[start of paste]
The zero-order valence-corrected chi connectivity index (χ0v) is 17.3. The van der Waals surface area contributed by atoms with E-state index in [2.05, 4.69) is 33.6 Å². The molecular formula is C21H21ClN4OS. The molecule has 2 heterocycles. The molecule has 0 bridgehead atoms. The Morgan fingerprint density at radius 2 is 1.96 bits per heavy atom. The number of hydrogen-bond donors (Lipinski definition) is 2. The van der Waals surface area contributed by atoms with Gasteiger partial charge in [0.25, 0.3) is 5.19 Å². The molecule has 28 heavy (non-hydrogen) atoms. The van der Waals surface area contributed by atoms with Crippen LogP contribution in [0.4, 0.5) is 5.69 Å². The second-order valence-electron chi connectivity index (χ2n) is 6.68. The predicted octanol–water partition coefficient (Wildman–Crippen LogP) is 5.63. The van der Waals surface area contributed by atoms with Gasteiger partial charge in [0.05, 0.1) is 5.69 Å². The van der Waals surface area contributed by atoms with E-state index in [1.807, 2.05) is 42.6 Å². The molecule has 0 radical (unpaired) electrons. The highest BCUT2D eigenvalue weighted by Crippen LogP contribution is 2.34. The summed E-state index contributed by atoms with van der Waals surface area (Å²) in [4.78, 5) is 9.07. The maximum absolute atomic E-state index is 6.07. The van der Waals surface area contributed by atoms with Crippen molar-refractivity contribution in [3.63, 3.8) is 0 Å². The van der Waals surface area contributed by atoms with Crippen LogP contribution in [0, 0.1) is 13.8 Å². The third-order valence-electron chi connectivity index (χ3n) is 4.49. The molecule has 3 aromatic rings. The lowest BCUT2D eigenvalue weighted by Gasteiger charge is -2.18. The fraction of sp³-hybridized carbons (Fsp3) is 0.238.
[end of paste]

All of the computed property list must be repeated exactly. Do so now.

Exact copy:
The zero-order valence-corrected chi connectivity index (χ0v) is 17.3. The van der Waals surface area contributed by atoms with E-state index in [2.05, 4.69) is 33.6 Å². The molecular formula is C21H21ClN4OS. The molecule has 2 heterocycles. The molecule has 0 bridgehead atoms. The Morgan fingerprint density at radius 2 is 1.96 bits per heavy atom. The number of hydrogen-bond donors (Lipinski definition) is 2. The van der Waals surface area contributed by atoms with Gasteiger partial charge in [0.25, 0.3) is 5.19 Å². The molecule has 28 heavy (non-hydrogen) atoms. The van der Waals surface area contributed by atoms with Crippen LogP contribution in [0.4, 0.5) is 5.69 Å². The second-order valence-electron chi connectivity index (χ2n) is 6.68. The predicted octanol–water partition coefficient (Wildman–Crippen LogP) is 5.63. The van der Waals surface area contributed by atoms with Gasteiger partial charge in [0.05, 0.1) is 5.69 Å². The van der Waals surface area contributed by atoms with E-state index in [1.807, 2.05) is 42.6 Å². The molecule has 0 radical (unpaired) electrons. The highest BCUT2D eigenvalue weighted by Crippen LogP contribution is 2.34. The summed E-state index contributed by atoms with van der Waals surface area (Å²) in [4.78, 5) is 9.07. The maximum absolute atomic E-state index is 6.07. The van der Waals surface area contributed by atoms with Crippen molar-refractivity contribution in [3.63, 3.8) is 0 Å². The van der Waals surface area contributed by atoms with Crippen LogP contribution in [0, 0.1) is 13.8 Å². The third-order valence-electron chi connectivity index (χ3n) is 4.49. The molecule has 3 aromatic rings. The lowest BCUT2D eigenvalue weighted by Gasteiger charge is -2.18. The fraction of sp³-hybridized carbons (Fsp3) is 0.238.